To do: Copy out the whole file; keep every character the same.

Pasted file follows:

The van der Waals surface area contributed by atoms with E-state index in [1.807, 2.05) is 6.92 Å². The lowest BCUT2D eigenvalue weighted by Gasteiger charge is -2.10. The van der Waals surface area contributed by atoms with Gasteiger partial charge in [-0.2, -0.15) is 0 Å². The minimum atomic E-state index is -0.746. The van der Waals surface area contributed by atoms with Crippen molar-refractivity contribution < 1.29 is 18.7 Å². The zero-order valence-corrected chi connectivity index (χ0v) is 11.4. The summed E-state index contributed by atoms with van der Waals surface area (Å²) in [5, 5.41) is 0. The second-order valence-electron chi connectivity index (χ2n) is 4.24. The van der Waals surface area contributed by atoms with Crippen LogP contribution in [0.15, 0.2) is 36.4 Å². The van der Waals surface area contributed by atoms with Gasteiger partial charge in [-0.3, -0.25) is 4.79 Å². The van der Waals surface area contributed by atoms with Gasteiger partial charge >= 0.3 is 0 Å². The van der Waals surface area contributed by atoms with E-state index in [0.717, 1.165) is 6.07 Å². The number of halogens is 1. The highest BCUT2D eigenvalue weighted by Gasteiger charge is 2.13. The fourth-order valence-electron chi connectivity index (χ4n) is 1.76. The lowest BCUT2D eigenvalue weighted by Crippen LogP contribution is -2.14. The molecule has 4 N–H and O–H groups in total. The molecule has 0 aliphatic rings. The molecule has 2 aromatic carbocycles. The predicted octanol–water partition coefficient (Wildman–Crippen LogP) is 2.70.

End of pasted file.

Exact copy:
The van der Waals surface area contributed by atoms with E-state index in [1.807, 2.05) is 6.92 Å². The lowest BCUT2D eigenvalue weighted by Gasteiger charge is -2.10. The van der Waals surface area contributed by atoms with Gasteiger partial charge in [-0.2, -0.15) is 0 Å². The minimum atomic E-state index is -0.746. The van der Waals surface area contributed by atoms with Crippen molar-refractivity contribution < 1.29 is 18.7 Å². The zero-order valence-corrected chi connectivity index (χ0v) is 11.4. The summed E-state index contributed by atoms with van der Waals surface area (Å²) in [5, 5.41) is 0. The second-order valence-electron chi connectivity index (χ2n) is 4.24. The van der Waals surface area contributed by atoms with Crippen LogP contribution in [0.15, 0.2) is 36.4 Å². The van der Waals surface area contributed by atoms with Gasteiger partial charge in [-0.3, -0.25) is 4.79 Å². The van der Waals surface area contributed by atoms with Gasteiger partial charge >= 0.3 is 0 Å². The van der Waals surface area contributed by atoms with E-state index in [0.717, 1.165) is 6.07 Å². The number of halogens is 1. The highest BCUT2D eigenvalue weighted by Gasteiger charge is 2.13. The fourth-order valence-electron chi connectivity index (χ4n) is 1.76. The lowest BCUT2D eigenvalue weighted by Crippen LogP contribution is -2.14. The molecule has 4 N–H and O–H groups in total. The molecule has 0 aliphatic rings. The molecule has 2 aromatic carbocycles. The predicted octanol–water partition coefficient (Wildman–Crippen LogP) is 2.70.